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Newspaper Archive of
Shelton Mason County Journal
Shelton, Washington
February 9, 1978     Shelton Mason County Journal
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February 9, 1978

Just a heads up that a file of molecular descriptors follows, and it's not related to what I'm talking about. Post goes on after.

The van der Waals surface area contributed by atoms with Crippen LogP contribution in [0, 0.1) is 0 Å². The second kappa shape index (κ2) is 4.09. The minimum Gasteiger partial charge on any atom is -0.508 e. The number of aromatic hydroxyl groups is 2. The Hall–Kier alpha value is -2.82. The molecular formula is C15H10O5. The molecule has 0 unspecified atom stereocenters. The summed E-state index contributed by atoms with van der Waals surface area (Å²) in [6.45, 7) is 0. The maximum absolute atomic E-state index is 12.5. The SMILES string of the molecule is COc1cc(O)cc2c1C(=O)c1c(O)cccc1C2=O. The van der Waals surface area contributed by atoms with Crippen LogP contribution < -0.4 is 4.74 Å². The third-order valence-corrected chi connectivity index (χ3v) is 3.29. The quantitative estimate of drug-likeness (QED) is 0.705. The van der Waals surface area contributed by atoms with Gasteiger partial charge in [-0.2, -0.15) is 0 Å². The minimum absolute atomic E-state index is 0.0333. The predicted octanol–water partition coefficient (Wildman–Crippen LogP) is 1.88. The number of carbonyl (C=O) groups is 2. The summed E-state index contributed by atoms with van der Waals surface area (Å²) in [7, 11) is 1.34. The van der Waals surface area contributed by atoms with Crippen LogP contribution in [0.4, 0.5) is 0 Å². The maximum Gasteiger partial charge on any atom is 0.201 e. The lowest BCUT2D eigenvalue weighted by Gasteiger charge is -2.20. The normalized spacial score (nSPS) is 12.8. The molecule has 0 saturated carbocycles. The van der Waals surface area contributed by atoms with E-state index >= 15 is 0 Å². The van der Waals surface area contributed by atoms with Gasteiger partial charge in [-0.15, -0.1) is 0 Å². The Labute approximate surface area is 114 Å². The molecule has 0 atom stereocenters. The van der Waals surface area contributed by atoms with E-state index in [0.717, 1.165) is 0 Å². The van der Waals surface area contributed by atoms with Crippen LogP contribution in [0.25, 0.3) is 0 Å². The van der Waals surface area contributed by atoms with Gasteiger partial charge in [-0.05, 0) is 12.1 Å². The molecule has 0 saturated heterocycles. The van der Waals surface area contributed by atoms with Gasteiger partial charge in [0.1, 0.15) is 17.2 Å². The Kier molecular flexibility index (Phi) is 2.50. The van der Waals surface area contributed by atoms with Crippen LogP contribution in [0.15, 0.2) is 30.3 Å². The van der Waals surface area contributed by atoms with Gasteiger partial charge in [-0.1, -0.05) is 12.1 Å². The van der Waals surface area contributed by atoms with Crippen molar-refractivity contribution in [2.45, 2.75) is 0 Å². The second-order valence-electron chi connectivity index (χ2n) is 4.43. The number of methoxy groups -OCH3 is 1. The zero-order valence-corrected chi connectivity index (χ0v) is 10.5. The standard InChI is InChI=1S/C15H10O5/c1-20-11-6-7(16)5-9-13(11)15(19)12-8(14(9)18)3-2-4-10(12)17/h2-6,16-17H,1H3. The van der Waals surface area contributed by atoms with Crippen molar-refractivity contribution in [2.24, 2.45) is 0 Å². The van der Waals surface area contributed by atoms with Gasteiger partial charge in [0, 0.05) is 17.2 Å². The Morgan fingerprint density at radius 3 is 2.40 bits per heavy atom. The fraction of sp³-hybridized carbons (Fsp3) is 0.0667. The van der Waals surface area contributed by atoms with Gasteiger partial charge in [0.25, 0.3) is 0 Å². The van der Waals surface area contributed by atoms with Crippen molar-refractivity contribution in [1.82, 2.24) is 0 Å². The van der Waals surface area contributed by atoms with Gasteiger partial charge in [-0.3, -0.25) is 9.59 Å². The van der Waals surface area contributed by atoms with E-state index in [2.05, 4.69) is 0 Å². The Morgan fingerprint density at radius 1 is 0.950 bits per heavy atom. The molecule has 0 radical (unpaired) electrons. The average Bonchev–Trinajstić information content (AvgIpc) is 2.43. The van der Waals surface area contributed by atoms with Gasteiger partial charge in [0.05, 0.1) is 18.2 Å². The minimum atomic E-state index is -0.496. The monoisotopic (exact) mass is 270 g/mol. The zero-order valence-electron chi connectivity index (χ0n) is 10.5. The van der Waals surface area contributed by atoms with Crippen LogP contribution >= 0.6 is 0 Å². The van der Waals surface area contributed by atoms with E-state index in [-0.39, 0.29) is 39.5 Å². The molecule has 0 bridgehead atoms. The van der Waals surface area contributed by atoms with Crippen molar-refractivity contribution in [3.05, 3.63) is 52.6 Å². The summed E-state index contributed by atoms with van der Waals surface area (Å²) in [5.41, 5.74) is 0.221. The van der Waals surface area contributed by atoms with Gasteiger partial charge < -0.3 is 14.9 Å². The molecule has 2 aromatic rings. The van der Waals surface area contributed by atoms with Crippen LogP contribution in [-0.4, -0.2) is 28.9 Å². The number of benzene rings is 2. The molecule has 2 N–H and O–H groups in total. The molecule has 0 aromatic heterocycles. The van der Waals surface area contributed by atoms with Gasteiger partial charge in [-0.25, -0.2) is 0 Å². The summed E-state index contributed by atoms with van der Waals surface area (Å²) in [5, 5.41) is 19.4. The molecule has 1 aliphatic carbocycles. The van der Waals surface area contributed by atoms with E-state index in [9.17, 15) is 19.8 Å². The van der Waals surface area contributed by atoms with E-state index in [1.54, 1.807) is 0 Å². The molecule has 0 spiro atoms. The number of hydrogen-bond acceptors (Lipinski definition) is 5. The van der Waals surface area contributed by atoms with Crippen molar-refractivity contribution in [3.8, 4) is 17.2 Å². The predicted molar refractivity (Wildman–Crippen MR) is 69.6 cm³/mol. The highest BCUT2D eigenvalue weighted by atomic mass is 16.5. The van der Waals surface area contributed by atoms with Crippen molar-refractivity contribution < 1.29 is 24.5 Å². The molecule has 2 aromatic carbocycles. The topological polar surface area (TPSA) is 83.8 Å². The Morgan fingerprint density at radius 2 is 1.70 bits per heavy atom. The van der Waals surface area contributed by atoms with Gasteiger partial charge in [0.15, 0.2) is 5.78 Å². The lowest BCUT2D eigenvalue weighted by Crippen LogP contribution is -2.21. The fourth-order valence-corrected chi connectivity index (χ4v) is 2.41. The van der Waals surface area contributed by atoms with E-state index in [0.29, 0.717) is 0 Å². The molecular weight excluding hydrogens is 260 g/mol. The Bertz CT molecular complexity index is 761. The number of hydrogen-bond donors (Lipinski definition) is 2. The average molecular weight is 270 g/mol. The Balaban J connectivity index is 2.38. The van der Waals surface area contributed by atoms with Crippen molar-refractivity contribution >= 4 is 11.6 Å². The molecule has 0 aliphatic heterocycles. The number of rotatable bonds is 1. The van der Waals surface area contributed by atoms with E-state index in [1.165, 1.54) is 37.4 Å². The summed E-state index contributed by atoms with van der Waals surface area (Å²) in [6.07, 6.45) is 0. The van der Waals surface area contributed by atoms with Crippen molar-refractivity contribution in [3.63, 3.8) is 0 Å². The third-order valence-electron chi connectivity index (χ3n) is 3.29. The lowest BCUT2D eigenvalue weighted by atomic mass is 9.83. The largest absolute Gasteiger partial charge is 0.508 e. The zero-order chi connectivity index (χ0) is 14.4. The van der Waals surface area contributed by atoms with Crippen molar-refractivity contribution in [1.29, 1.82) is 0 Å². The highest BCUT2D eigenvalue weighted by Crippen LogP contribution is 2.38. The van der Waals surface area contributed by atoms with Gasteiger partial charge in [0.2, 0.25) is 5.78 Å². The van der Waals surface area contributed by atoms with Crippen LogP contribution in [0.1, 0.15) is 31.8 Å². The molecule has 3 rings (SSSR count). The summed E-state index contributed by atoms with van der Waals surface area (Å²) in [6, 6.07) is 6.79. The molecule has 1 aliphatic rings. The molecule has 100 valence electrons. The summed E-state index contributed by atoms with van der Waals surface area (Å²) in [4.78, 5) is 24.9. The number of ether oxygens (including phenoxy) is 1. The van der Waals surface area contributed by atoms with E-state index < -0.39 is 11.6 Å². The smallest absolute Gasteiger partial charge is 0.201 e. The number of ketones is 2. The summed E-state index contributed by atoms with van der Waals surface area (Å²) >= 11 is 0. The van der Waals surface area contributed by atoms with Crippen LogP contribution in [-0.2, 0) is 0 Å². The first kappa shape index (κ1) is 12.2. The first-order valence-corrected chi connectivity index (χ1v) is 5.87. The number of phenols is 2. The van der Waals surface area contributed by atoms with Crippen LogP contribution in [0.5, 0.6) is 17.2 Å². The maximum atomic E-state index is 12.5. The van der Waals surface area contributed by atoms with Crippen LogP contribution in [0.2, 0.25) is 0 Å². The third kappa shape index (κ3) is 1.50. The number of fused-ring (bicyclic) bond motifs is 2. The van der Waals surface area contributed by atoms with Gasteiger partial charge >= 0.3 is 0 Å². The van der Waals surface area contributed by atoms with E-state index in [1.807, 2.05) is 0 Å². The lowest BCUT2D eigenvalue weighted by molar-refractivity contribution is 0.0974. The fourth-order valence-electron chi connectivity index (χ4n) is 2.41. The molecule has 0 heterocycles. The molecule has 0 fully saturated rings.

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ygone days in c LEE eew people are still around to remember, but once upon a time, So'Yvo[Own of Tahuya was a regular cosmopolitan community. shores  iroeStUln, who should know, having first set foot on ster of homesteaders back in 1911 at the age of five years. blacks, Indians, Filipinos, Scots and Scandinavians all together,,, says Frances, thinking back to those years. "And no thought a thing about it. A person'was either good and fair or they weren't. Color didn't have a thing to do with it, or another." the time Frances arrived on the scene, many of the original were already well established; others had been and One of the "oldtimers" in the area, even back when Frances 65 years ago, was Rodney White. was a black match.,, man, as black as your hat wi a heart of gold had come to Tahuya, Frances guesses, in the 1860s, then to homestead his four "forties." Two parcels of his land the Tahuya River Valley while the remaining 80 acres down its slopes and fronted along the river. along with many of the other first settlers, had quite a for road building. He whacked out the road that still Tahuya with neighboring Dewatto, though now there's little :t with in Dewatto. in those days Dewatt) was a prsopering town. It had s, including Nance's, which had an inventory of more a large sum back then. That'd be like $50,000 today. didn't have a dock, so people like Rodney who lived up had to get all their feed and supplies in Dewatto. had an old sled he formed out of maple and used to around. It was pulled by a team of oxen led by two '01' Rodney had a voice like a foghorn. I can still hear him across the valley, 'Get on, Baltimore; get on, Babe.' " who had originally hailed from Seattle, working his was no doubt demanding, but it must have also given of an independent life. Frances says he always and content." is not always pleasant and at first Rodney must have came here with four other black men. Tahuya a dock so the steamer would let people off in a skiff and :ould make for shore. skiff Rodney and his friends were in sank before they it ashore and three of the men drowned. Only Rodney friends, whose name I Can't remember, survived. nately, both of them did well once they finally got going, things must have seemed pretty bleak for them." ears, as Frances was growing up, Rodney with his voice and have seemed permanent fixtures;in the small community. time claimed even the "ageless" Rodney. died, they took those tired old burros over to the ark Zoo in Seattle and for years children rode around on ;ltutten years ago I went to visit the zoo. Old Babe had ,-tore was still plugging along. Rodney would have been oldtimer in the area was Arthur Linn. His pride and joy surrey with a matching fringed launch. Both were kept shed and boathouse fronting Tahuya's shoreline. Arthur who came to pick up Frances, her brother and they first arrived 6n the'H6od Canal. ..... pristine boat named "Ida Linn" after his wife, Arthur the canal to what was then called Union City to pick and transport them to their new home. mother had decided to bring her two children out west a Separation in their home city, Chicago. As a five.year-old the familiar cityscape change from the train's plains, then mountains and finally the rustic city out of towering forests. to a year the three made Seattle their new home. Then mother, Effie, answered an advertisement in a Seattle r for a housekeeper and the trio was off on a new mother was one of those determined and independently Omen Who had always wanted to do a little 'pioneering,' as So there we were on the double ' headed fo-  - -wheeled steamer, , ut lanuya, wherever that was" em 10 er" P Y was a local ranch owner, Vern Knollton. cooked for Vern and his crew of ranch hands, then Particular surprise she soon became Vern's wife. Frances says the drastic changes in locale when she was still a little kid never bothered her, "Everywhere we lived held some attraction for me. I liked living in the city and I felt at home in the country." Even her native Chicago, though she only spefit five years in the Windy City, was special to her. "It may sound funny, but I finally got the chance to return to Chicago after being away for 29 years, and it felt like I was returning home. "Once I got there a whole flood of memories came back to me, childhood things, kind of stupid things, actually. Like the small tabs you have to squeeze together to raise the window shades on the El." Frances says she probably felt that way because most of her "roots" were from Chicago by way of Hoosier ancestry. Her mother's grandfather, Steven DeForest, and great-uncle, Charles DeForest, both served as editors-in-chief for the then fledgling Chicago Tribune. Even with a mind clouded over by memories, Frances couldn't ignore the fact the Windy City had grown by leaps and bounds. "When we lived there it was way out in the tullies, at least we thought so, .but when I went back to visit, the 'old homesite' was smack downtown. Nowadays it's another 16 miles out to the city limits, and even then the houses keep right on going." So the Chicago Frances once knew was now gone and she returned shortly to the more serene Tahuya where she had grown mopolitan Tahuya Thursday, February 9, 1978 from child to young adult on her stepfather's 160-acre ranch. In the community were scores of other children to help pass the fun during hours when chores were finished. Many of her friends were Indians, while several of her closest were Filipinos. "One of my stepfather's best friends went to fight in the Philippines during the Spanish-American War. When the war had ended he stayed in 'the Philippines for several years and then returned to Tahuya with a Filipino wife. They had several children and we all went to school together." Much of the children's playtime was taken up with variations on the timeless game, tag. One of these diversions was called "duck-on-the-rock." "I can't remember too much about the game other than we played it all the time. It seems we placed a small rock on top of a large one, then someone tried to throw rocks and knock the small one off. If somebody knocked it off on your team, then everybody started running around like crazy and you tried to get past the other team without being tagged. If you were caught, then you had to join the other side. The game ended when the last man was tagged out on the losing team." When not helping to raise the pigs, cows and vegetables on the ranch, Frances, like the other children, spent her time studying in the Frances Huson : Section of the Shelton-Mason County Journal Costly burglaries continue to plague Fire L)istrict Five; reward offered "Whoever it is, I wish they'd cut it out, because it's costing both the fire district and its taxpayers money." Richard Knight, fire chief of the Mason County Fire Protection District Five, is addressing himself to theperson, or persons, who have repeatedly broken into the department's stations and stolen equipment. Several weeks ago more than $200 of emergency medical aid equipment was stolen at the district's station located between Mason and Benson Lakes. Equipment taken included a portable oxygen bottle and an accompanying bag mask. Just a few weeks earlier, someone entered one of the district's two ambulances while it was parked on the ramp outside the main station in Allyn. They made off with two oxygen bottles, two regulators, masks and tubing. Just prior to the ambulance burglary, a complete firefighter's smoke mask kit and air tank were taken from the plagued station at Mason Lake. Meanwhile, another station in the district reported a complete first.aid jump kit was stolen along with other oxygen equipment. Within the past 45 days, Knight says that the district has lost more than $500 to thieves. Over the past two years, Knight estimates the figure reaches more than $2,000. To help curtail the problem Knight says the district is offering a reward of up to $200 for information leading to apprehension and conviction of anyone involved in the burglaries. "I'm just hoping somebody out there who has seen something or knows about something will come forward so we can put an end to this waste of money." Because none of the burglaries have been executed by forced entry, Knight says he can't rule out that they might be "inside jobs." "But you can't go around accusing your own firemen, so I'm going to assume the best." Knight says they change the locks on the station doors at least once each year and that lately they've been altering the locks and combinations every three months. "But we've got 90 volunteers in the department and each of them has to have access to the stations to do their jobs, so it's difficult to keep track." up missing, we either replace it and hurt somewhere else in the department, or else we 'don't replace it. And that's serious." People with information concerning the missing equipment are encouraged to call WOMEN VOTERS TO MEET North Mason unit-at-large of the League of Women Voters will meet Thursday, February 16, 9:30 a.m., in the Fireside Room of the Belfair Community Baptist Church. Reports will be given on 'community groups in which league members are active, including the Community Education Association, school levy advisory committee, senior citizen center and the local political caucuses. Public is invited. Knight says the district has considered placing alarms in each of its stations, but considers the cost prohibitive. "To make the system effective, we'd have to run all the alarms directly into the main station. Just to pay for the phone lines would run $60 per month for each station." Hooking the alarms into the station's siren has been tried but proved confusing to firefighters who had no idea whether it was a fire or just an attempted break.in. As for the ambulance, Knight says he's busy installing "jiggle switches" connected to an alarm to guard against any future midnight raids. "It's hard enough just to find the initial funds for purchasing emergency equipment, let alone coming up with money to replace the stuff that's been stolen. "Sure, our insurance pays $100 on each claim, but it's driving the premium costs way up. "Over the last few years we've been able to replace stolen equipment from funds provided by the special levy. But this year we have no levy to fall back upon. "So when something turns either the fire district (275-2889 or 426-5533) or the Mason County sheriff's office (275-2844 or 426-9766). MEETING FOR COMPREHENSIVE PLAN ADVISORY GROUP SET Next meeting of the North Mason Citizens' Advisory Committee to draft the new county comprehensive plan will be Tuesday, February 14, 7:30 p.m., in Room 2 at the North Mason High School. Public is invited to attend. LIBRARY HOURS REMINDER Local residents are reminded that the North Mason Branch of Arthur Linn pilots his " ' '   ,, : " " his boathouse. Arthur graceful pride and joy, the Ida Lmn,, away from including Frances' fam ften journeyed to Union City to pick up People, dock across the bay. ily, headed for Tahuya who were left off on the community's school or playing in its gymnasium if the weather had turned cold. For Tahuya, 1914 was a busy year. In just that short period the local people built both a wooden bridge spanning the Tahuya River and a gymnasium for their children. Costing exactly $493.73 the 690-foot bridge was constructed mainly to allow children on the far side of the river to walk across it on their way to school instead of using a ferryboat. During the same year the townspeople also paid for a contractor to construct a gym on the school site next to the schoolhouse that Frances says was built long before she arrived. Although the bridge was built to accommodate cars, not much traffic passed over it until the North Shore Road was opened in 1924. The original wooden bridge was still used after some modifications until 1935 when it was replaced by its modern concrete counterpart. As for the school gym, it's still standing on the original site near the river, but the schoolhouse can now be seen rotting where it was later dragged to down by the bridge. Life on the Knollton ranch was typically busy. "At first we raised the standard livestock until the land was pretty well cleared and then we started into producing vegetables. "We had acres of cabbage from which we :made tons of sauerkraut and sold it to well-known restaurants like Manke's and Boldrs over in Seattle." During the 1920's the ranch's production grew so fast that Vern Knollton built a large cannery on his property. Frances estimates that more than 20 people were living and working on the ranch during the period. Tahuya and the surrounding areas were also booming at the time. Both the Woods and Brooks logging companies were going full force, causing Dewatto and its dock to swell. In 1924 Frances married John "Wing" Huson, whom she had met through friends in Seattle, and left Tahuya for a decade. Both the logging off of available timberland and the onset of the Depression took their toll around Tahuya. "It seemed like Dewatto disappeared overnight." Frances says 1927 was a memorable year because it was the only known time in recorded history that Hood Canal froze over. "Believe me, it was cold that year, not just for days or weeks but for months on end. "Two local men who would do anything anyway, Dale Luart and Burt McDonald, took it upon themselves to skate from Tahuya over to Alderbrook. "They made it okay, but first they had to slide down the steep slope made by the tides, and then once they got over to the other side, they had to take their skates off and climb up in their stocking feet. "If you want to talk about things that have changed, try the weather. "It used to snow most every winter, now all it does is rain. "In 1916 we had eight inches of snow and nobody thought it was particularly strange. Nowadays, 1 don't know %vhat's happened." By the 1930s, however, people started moving into Tahuya once again and the community resumed its growth. Wanting to leave the city, Frances and Wing decided in 1935 to buy the Tahuya Grocery up for sale by its owners, Jergen Caldevin and wife. During their ownership of the store, the Caldevins had consolidated its operation with that of the town's post office. Originally, the Tahuya post office was started in 1914 housed in a separate building under the direction of the first postmistress, Jennie Rollie. Then, when Caldevin became the postmaster, he moved the office to his home. "They closed off part of their bedroom and sold you stamps and things from a little window they installed on the side of the home." When the Caldevins bought the Tahuya Grocery, they moved the post ottlce rote the store. For a while, with Frances as postmistress, the Husons followed the same set-up for the combined store and post office. Before long, however, the post office was moved to a small, separate building across the road as part of raising its classification from fourth class to third class. For 17 years the Husons operated the Tahuya Grocery while raising their three children, one girl and two boys. In 1952 they sold the store, but for a total of 35 years - until her retirement in 1971 - Frances served as postmistress for Tahuya. "I liked the work, but even more important I really loved the people in the postal service. I still like to get together with them whenever I can. "Also, I've enjoyed being sort of in the center of Tahuya and watching it change and grow over the years." In 1916 a heavy winter's snow covered the Tahuya schoolhouse in the center, the teacher's quarters to the left and the community's gym on the right. the Timberline Regional Library :::: is ,)pen Tuesday and Thursday, ::  ...... noon to 8 p.m., and Saturday, noon to 4 p.m. When the canal froze over in the winter of 1927, Burt McDonald took the opportunity to skate across from Tahuya to Alderbrook.